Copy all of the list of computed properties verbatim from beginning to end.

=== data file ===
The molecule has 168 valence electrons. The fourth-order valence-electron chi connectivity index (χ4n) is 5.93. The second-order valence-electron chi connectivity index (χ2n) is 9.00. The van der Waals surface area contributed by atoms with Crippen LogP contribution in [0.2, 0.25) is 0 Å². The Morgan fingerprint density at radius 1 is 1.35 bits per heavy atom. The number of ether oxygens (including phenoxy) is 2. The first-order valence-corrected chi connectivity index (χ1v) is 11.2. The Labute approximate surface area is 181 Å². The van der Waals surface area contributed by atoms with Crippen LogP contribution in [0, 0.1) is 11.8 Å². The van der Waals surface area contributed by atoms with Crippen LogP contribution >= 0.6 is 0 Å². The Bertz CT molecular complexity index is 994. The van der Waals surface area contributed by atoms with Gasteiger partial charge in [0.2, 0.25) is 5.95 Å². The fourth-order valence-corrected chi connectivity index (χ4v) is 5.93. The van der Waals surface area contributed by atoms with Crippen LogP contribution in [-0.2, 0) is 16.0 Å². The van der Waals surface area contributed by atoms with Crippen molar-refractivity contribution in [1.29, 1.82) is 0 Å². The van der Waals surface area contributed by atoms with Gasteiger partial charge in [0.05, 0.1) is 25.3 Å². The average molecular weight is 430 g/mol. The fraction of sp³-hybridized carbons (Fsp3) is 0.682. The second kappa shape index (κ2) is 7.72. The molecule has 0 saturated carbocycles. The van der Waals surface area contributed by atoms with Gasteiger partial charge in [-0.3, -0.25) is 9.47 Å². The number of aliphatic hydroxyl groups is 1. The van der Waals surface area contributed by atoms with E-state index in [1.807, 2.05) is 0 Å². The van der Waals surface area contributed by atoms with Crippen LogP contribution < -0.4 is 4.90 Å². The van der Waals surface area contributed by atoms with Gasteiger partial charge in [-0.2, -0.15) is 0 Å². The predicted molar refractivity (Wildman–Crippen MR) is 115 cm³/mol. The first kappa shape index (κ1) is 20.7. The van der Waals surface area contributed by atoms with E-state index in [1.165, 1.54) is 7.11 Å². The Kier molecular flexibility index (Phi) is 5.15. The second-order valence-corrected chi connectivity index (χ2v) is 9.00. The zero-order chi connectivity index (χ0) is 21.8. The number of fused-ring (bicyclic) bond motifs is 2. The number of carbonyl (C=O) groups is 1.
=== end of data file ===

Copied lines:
The molecule has 168 valence electrons. The fourth-order valence-electron chi connectivity index (χ4n) is 5.93. The second-order valence-electron chi connectivity index (χ2n) is 9.00. The van der Waals surface area contributed by atoms with Crippen LogP contribution in [0.2, 0.25) is 0 Å². The Morgan fingerprint density at radius 1 is 1.35 bits per heavy atom. The number of ether oxygens (including phenoxy) is 2. The first-order valence-corrected chi connectivity index (χ1v) is 11.2. The Labute approximate surface area is 181 Å². The van der Waals surface area contributed by atoms with Crippen LogP contribution in [0, 0.1) is 11.8 Å². The van der Waals surface area contributed by atoms with Crippen LogP contribution >= 0.6 is 0 Å². The Bertz CT molecular complexity index is 994. The van der Waals surface area contributed by atoms with Gasteiger partial charge in [0.2, 0.25) is 5.95 Å². The fourth-order valence-corrected chi connectivity index (χ4v) is 5.93. The van der Waals surface area contributed by atoms with Crippen LogP contribution in [-0.2, 0) is 16.0 Å². The van der Waals surface area contributed by atoms with Crippen molar-refractivity contribution in [1.29, 1.82) is 0 Å². The van der Waals surface area contributed by atoms with Gasteiger partial charge in [0.05, 0.1) is 25.3 Å². The average molecular weight is 430 g/mol. The fraction of sp³-hybridized carbons (Fsp3) is 0.682. The second kappa shape index (κ2) is 7.72. The molecule has 0 saturated carbocycles. The van der Waals surface area contributed by atoms with Gasteiger partial charge in [-0.3, -0.25) is 9.47 Å². The number of aliphatic hydroxyl groups is 1. The van der Waals surface area contributed by atoms with E-state index in [1.807, 2.05) is 0 Å². The van der Waals surface area contributed by atoms with Crippen LogP contribution < -0.4 is 4.90 Å². The van der Waals surface area contributed by atoms with Gasteiger partial charge in [-0.2, -0.15) is 0 Å². The predicted molar refractivity (Wildman–Crippen MR) is 115 cm³/mol. The first kappa shape index (κ1) is 20.7. The van der Waals surface area contributed by atoms with E-state index in [1.165, 1.54) is 7.11 Å². The Kier molecular flexibility index (Phi) is 5.15. The second-order valence-corrected chi connectivity index (χ2v) is 9.00. The zero-order chi connectivity index (χ0) is 21.8. The number of fused-ring (bicyclic) bond motifs is 2. The number of carbonyl (C=O) groups is 1.